architecture

The Angkor Guidebook by Andrew Booth

Designed specifically for the first-time visitor to Angkor, this definitive guide will bring the Angkor temples to life with 19 artistic recreations to show what these ruined temples would have looked like in their heyday, reflecting as closely as possible the latest academic research. Who hasn't wandered ancient ruins and tried to imagine how these sites would have looked in their heyday?

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  • Published in Culture

Modern Khmer Cities by Vann Molyvann

This book offers an analysis of urban planning in Cambodia by the preeminent Cambodian architect and urban planner, HE Vann Molyvann. The urban areas of Angkor / Siem Reap, Phnom Penh, and Sihanoukville are examined through rich layers of historical, geological and ecological analysis.

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  • Published in Buddhism

Angkor: The Serenity of Buddhism by Marc Riboud

Angkor, the ancient seat of the god-kings of Cambodia, is the great treasury of Khmer artistic culture, whose evocative, enigmatic sculptures are known throughout the world. Marc Riboud, the French photographer, visited the site several times, first in the late 1960s and most recently in November 1990, capturing its monuments and inhabitants before and after the years of the Khmer Rouge and the Killing Fields.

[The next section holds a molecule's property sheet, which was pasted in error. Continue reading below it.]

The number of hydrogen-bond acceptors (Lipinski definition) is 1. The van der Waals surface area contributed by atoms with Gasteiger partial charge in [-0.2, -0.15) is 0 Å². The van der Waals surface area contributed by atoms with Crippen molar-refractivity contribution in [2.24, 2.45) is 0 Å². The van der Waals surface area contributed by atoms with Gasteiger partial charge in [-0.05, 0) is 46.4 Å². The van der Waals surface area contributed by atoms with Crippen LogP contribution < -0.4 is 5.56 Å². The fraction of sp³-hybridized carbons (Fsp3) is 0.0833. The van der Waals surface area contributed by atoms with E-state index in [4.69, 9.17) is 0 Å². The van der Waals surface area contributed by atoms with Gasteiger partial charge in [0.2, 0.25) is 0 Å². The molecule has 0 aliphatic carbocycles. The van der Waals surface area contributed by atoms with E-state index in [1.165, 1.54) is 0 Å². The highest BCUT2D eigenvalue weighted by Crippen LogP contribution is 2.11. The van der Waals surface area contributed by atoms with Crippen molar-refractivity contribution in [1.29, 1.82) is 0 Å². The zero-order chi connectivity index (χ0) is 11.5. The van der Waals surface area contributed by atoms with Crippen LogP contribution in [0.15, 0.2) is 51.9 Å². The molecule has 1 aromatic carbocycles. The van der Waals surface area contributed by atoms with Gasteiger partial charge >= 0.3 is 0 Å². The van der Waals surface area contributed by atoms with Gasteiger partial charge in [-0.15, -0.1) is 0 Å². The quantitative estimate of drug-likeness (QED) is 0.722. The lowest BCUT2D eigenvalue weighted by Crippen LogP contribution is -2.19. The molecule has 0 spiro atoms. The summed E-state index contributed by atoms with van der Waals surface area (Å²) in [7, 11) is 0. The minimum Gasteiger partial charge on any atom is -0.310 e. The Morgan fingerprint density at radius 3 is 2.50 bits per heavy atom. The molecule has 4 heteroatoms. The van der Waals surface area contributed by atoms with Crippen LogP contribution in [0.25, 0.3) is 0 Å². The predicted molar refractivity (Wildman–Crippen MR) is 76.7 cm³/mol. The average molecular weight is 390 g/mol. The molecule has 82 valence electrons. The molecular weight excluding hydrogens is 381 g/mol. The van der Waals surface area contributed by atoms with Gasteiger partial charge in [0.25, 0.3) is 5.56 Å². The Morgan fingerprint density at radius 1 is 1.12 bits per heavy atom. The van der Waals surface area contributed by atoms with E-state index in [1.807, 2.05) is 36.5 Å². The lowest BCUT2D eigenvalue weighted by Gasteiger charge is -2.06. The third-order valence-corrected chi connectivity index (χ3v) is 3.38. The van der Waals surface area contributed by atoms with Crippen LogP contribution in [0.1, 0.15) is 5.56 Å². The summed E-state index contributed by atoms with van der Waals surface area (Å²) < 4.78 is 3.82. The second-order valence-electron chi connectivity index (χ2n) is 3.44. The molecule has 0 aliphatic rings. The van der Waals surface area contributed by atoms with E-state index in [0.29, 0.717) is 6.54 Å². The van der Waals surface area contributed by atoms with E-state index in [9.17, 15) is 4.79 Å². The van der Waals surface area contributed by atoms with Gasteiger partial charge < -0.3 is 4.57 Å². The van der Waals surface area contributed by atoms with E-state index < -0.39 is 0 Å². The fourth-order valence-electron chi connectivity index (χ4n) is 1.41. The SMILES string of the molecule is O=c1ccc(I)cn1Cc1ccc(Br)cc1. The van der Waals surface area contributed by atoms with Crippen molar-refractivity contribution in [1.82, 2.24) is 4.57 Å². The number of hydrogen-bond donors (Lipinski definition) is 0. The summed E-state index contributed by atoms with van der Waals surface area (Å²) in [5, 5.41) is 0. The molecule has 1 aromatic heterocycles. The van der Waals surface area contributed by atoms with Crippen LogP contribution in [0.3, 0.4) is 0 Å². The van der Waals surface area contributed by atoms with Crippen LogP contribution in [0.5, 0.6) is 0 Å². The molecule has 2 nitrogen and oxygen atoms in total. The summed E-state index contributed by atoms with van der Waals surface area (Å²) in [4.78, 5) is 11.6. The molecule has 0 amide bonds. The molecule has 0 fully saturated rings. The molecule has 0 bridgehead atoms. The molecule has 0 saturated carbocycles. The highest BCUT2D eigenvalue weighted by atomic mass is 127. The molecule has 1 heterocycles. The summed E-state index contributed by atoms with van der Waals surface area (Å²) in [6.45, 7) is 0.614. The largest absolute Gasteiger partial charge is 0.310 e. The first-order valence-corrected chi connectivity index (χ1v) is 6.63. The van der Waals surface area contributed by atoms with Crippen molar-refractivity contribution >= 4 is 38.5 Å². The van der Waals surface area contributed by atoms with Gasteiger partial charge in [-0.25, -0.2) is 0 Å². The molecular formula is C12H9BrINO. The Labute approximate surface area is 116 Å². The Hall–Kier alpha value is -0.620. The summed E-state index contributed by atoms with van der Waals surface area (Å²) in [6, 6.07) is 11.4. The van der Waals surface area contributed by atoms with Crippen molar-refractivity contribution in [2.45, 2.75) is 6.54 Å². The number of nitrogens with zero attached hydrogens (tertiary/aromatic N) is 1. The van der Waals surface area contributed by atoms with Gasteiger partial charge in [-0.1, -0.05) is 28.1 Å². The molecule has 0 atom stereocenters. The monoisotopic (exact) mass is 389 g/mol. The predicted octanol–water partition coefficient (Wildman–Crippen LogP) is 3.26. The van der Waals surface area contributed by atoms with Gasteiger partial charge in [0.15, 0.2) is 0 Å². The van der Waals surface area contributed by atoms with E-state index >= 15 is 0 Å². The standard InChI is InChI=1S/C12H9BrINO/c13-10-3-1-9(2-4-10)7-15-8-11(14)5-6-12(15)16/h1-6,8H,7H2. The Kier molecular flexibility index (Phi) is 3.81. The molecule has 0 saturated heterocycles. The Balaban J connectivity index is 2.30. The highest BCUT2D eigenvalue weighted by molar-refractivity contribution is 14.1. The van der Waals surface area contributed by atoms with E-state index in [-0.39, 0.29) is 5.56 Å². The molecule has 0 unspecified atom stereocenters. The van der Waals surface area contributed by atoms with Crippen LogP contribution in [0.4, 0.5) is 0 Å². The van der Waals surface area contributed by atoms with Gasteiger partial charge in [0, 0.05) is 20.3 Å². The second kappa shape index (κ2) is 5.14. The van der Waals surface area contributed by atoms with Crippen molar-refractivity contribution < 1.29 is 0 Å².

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  • Published in Culture

Phnom Penh A Cultural History by Milton Osborne

As a one-time resident of Phnom Penh and an authority on Southeast Asia, Milton Osborne provides a colorful account of the troubled history and appealing culture of Cambodia's capital city. Osborne sheds light on Phnom Penh's early history, when first Iberian missionaries and freebooters and then French colonists held Cambodia's fate in their hands.

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  • Published in Society

The White Building by Guy Singer

This is the story of the residents in a decaying slum in Phnom Penh called the White Building. It is a gritty dark story, full of the true struggles they face - hopelessness, unemployment and poverty. It is the story of the relationship between the honest, hard-working members of society and some on the seedier of the Building's inhabitants - gangsters, drug users, child abusers, pimps and prostitutes. This is a story based on the truth. Because as they say, the truth can often be stranger and more brutal than fiction.

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  • Published in Culture

Temples of Cambodia by Helen Ibbitson Jessup and Barry Brukoff

The temples of Cambodia are among the most complex and imposing architectural creations in the world, offering nothing less than the embodiment of Khmer culture. Over a period of five hundred years, successive rulers sought to build sacred spaces that bore witness to the presence of the gods and the legitimacy of the kings. Organised chronologically, this book opens with the modestly scaled brick structures of the seventh and eighth centuries and goes on to explore the first monumental temple mountains of the ninth century.

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